CLI Tutorial: Container Volumes

Container (Docker) Volumes management functionality at the platform allows creating a persistent local storage, designed to be not affected by various operations during container lifecycle. Creation of such a storage right inside a container helps to ensure high level of integrity and prevent loss of important data.

Using platform CLI, you can set up container volumes in two ways:

Set Volumes via Environment Topology

The first way to create container volume we’ll consider is to define it right during the environment creation (or when changing its topology). So, in order to setup your local container storage, the following parameters can be used while executing the appropriate CLI method:

  • volumes - sets list of local volumes
  • volumeMounts - allows to configure mount points
  • volumesFrom - imports existing volumes from node on your account
Tip: These parameters can be used within your JPS manifests as well.

1. All of these parameters are to be declared within the appropriate docker section. For example, the first parameter can be set in the following way:

... "docker":{... "volumes": ["{local_volume}", "{local_volume}", ...]}

CLI volumes parameter

Here, {local_volume} is a placeholder for the path your local volume should be placed inside a container. You can specify multiple volumes at once using comma separator.

E.g., within the image above, we create an environment with the jelastic/haproxy image inside and two local volumes attached, namely: /my_volume_1 and /my_volume_2.

2. The second volumeMounts parameter has the next syntaxis:

... "docker":{... "volumeMounts" : {"{local_path}" : {"sourcePath" : "{remote_path}", "sourceNodeId" : "{node_ID}", "readOnly" : {true/false}}, ...}}

CLI volumeMounts parameter

The highlighted data should be changed to the appropriate values:

  • {local_path} - path to the folder within nodes of the specified environment layer the mounted content should be placed at

  • {remote_path} - the required directory location at the remote container (i.e. address of source data)

  • {node_ID} - unique identifier of the node your data will be mounted from

    Note: Alternatively to the “sourceNodeId” parameter, you can also use:

    • “sourceNodeGroup” - defines environment layer, which master node will be used as a source for mount operation
    • “sourceHost” - external IP or custom domain name of the data storage server (including external one)

  • {true/false} - the appropriate values define read only or read & write rights for client nodes while operating mounted data (false by default)

As an example, using the command on image above, we’ve mounted data from the 111109 node of the used account.

3. With the last volumesFrom parameter, it’s possible to mount all the existing volumes from one node to another (i.e. copy them), e.g.:

... "docker":{... "volumesFrom":[{"sourceNodeId" : "{node_ID}", "readOnly" : {true/false}, "volumes" : ["{local_volume}", "{local_volume}", ...]}]}

CLI volumesFrom parameter Here:

  • {node_ID} - unique identifier of the node the data should be mounted from

    Note: Alternatively, it is possible to use “sourceNodeGroup” to define the environment layer, which master node will be used as a source for mount operation.

  • {true/false} - the appropriate values define read only or read & write rights for client nodes while operating mounted data (false by default)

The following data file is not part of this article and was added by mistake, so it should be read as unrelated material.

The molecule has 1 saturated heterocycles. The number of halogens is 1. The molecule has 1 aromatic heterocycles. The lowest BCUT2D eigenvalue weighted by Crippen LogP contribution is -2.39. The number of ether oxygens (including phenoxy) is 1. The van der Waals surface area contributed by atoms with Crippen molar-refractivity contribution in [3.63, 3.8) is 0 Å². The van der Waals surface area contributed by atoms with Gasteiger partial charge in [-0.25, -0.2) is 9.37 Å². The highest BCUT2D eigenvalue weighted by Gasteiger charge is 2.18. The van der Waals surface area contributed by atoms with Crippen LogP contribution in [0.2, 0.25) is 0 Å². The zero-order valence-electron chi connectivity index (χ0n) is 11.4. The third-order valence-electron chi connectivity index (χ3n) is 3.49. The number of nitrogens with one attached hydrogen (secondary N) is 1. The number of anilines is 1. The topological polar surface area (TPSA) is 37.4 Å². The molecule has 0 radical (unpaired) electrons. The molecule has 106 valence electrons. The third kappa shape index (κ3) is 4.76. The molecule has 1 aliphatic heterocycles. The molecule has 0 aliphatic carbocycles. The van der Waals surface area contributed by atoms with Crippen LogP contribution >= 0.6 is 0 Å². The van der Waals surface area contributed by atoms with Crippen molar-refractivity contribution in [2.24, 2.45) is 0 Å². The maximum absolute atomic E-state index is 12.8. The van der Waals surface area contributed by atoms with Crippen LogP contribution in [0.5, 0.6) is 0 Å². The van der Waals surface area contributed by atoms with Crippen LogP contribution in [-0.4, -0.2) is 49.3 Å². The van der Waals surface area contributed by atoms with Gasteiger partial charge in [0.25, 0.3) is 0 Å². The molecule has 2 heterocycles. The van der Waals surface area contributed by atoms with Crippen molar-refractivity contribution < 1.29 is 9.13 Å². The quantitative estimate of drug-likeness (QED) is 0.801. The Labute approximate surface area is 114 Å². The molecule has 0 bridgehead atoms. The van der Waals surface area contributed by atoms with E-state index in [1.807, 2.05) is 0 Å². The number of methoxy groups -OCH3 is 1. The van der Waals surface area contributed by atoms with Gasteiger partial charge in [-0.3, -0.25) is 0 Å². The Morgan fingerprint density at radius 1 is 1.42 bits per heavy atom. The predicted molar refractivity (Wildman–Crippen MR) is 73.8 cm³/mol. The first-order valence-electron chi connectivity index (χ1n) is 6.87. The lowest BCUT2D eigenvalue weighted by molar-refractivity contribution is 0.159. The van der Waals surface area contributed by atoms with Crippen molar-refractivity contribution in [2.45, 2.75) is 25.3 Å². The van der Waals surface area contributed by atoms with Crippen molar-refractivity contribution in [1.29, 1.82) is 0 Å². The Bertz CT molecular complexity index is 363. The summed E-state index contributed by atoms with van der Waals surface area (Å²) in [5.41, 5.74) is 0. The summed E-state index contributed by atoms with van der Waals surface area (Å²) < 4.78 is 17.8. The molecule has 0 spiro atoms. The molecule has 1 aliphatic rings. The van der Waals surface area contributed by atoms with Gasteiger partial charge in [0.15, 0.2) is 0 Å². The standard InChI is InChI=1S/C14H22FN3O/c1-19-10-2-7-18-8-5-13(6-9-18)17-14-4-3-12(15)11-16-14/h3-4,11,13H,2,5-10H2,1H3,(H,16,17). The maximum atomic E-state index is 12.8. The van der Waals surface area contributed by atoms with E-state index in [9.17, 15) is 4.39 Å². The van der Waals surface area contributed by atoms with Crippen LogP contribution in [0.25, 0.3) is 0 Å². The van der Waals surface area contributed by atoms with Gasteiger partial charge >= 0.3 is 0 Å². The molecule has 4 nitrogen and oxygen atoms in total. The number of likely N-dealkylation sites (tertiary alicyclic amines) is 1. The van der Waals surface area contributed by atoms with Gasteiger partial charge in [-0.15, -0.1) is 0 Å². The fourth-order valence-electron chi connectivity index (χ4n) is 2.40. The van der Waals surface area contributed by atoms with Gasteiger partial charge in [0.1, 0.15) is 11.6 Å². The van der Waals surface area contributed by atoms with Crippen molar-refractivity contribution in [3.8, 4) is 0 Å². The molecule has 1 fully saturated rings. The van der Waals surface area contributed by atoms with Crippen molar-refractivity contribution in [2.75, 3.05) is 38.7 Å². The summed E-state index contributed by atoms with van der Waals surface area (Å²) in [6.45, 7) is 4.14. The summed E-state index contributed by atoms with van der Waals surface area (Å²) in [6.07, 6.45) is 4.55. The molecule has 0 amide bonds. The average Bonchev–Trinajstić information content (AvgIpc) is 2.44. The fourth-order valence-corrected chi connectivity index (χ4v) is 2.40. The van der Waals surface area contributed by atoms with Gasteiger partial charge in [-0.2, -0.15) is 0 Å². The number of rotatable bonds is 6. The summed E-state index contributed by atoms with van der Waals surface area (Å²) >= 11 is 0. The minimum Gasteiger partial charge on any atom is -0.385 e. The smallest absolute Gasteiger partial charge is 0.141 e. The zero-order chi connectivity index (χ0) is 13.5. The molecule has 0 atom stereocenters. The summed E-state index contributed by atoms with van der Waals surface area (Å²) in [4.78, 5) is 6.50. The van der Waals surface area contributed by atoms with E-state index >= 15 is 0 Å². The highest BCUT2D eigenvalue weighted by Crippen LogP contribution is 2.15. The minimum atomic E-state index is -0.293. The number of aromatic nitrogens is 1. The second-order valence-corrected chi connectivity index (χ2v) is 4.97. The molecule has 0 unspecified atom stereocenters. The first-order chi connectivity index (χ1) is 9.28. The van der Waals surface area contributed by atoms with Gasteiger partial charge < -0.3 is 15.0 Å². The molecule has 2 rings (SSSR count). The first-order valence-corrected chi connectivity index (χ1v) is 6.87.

• {local_volume} - list of volumes to be mounted (if not specified all of them will be copied)

In such a way, using the command in the image above, we’ve added a new layer with two jelastic/tomcat8 Docker images and mounted the volumes to the existing jelastic/haproxy node.

Direct Volumes Management

The platform provides you with a number of CLI methods, that are developed specially for volumes management and do not affect the rest of environment topology:

1. The first one is the AddContainerVolume command, which lets you add a new volume to the existing environment:

~/jelastic/environment/control/addcontainervolume --envName {env_name} --nodeId {node_ID} --path {path}


  • {env_name} - domain name of the environment you’d like to modify
  • {node_ID} - unique identifier of the node in chosen environment, a new container volume should be added to
  • {path} - path in local filesystem to your volume directory

CLI AddContainerVolume command

2. The removal process is absolutely similar to the just described addition process and uses the same parameters:

~/jelastic/environment/control/removecontainervolume --envName {env_name} --nodeId {node_ID} --path {path}

CLI RemoveContainerVolume command

3. In case you need to add volumes not to a single node, but to a whole environment layer at once, the AddContainerVolumeByGroup method will be more suitable:

~/jelastic/environment/control/addcontainervolumebygroup --envName  {env_name} --nodeGroup  {node_group} --path  {path}

Here, the {node_group} parameter allows to define a layer in the current environment (e.g. cp, bl, storage, etc.), which nodes should be modified with a new volume.

CLI AddContainerVolumeByGroup command

4. Surely, you can remove a volume for the whole layer in a single command as well:

~/jelastic/environment/control/removecontainervolumebygroup --envName  {env_name} --nodeGroup  {node_group} --path  {path}

CLI RemoveContainerVolumeByGroup command

In such a way, using these CLI methods, you can easily take control over your container volumes and manage them in a matter of minutes. And in case you are in need of adding some Mount Points alongside with volumes, use the linked guide for detailed instruction.

If you face any issues while working with platform CLI, feel free to appeal for our technical experts' assistance at Stackoverflow.

What’s next?

Follow the linked guides for more platform CLI tutorials: